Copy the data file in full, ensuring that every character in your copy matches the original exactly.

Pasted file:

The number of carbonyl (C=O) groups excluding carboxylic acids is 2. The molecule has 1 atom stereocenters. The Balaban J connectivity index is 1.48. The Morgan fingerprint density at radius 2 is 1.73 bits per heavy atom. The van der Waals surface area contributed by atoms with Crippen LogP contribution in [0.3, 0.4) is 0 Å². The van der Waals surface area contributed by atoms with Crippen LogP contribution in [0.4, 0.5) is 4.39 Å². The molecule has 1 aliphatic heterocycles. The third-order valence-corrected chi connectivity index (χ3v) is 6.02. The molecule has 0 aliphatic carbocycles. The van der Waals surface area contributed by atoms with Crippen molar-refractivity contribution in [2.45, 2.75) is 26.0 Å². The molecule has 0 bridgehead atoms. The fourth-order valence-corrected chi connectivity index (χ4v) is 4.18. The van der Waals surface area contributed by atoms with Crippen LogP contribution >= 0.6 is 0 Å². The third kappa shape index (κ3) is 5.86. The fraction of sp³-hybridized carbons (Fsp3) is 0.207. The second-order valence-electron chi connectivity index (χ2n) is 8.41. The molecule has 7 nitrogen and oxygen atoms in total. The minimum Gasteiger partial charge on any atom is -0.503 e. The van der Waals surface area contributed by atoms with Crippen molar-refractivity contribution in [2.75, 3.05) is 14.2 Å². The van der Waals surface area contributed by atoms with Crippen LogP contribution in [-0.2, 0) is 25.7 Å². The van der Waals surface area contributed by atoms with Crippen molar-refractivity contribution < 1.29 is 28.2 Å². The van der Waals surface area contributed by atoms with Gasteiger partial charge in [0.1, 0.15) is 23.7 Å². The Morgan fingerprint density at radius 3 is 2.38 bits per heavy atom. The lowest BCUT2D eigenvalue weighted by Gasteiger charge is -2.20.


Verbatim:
The number of carbonyl (C=O) groups excluding carboxylic acids is 2. The molecule has 1 atom stereocenters. The Balaban J connectivity index is 1.48. The Morgan fingerprint density at radius 2 is 1.73 bits per heavy atom. The van der Waals surface area contributed by atoms with Crippen LogP contribution in [0.3, 0.4) is 0 Å². The van der Waals surface area contributed by atoms with Crippen LogP contribution in [0.4, 0.5) is 4.39 Å². The molecule has 1 aliphatic heterocycles. The third-order valence-corrected chi connectivity index (χ3v) is 6.02. The molecule has 0 aliphatic carbocycles. The van der Waals surface area contributed by atoms with Crippen molar-refractivity contribution in [2.45, 2.75) is 26.0 Å². The molecule has 0 bridgehead atoms. The fourth-order valence-corrected chi connectivity index (χ4v) is 4.18. The van der Waals surface area contributed by atoms with Crippen LogP contribution >= 0.6 is 0 Å². The third kappa shape index (κ3) is 5.86. The fraction of sp³-hybridized carbons (Fsp3) is 0.207. The second-order valence-electron chi connectivity index (χ2n) is 8.41. The molecule has 7 nitrogen and oxygen atoms in total. The minimum Gasteiger partial charge on any atom is -0.503 e. The van der Waals surface area contributed by atoms with Crippen molar-refractivity contribution in [2.75, 3.05) is 14.2 Å². The van der Waals surface area contributed by atoms with Crippen LogP contribution in [-0.2, 0) is 25.7 Å². The van der Waals surface area contributed by atoms with Crippen molar-refractivity contribution < 1.29 is 28.2 Å². The van der Waals surface area contributed by atoms with Gasteiger partial charge in [0.1, 0.15) is 23.7 Å². The Morgan fingerprint density at radius 3 is 2.38 bits per heavy atom. The lowest BCUT2D eigenvalue weighted by Gasteiger charge is -2.20.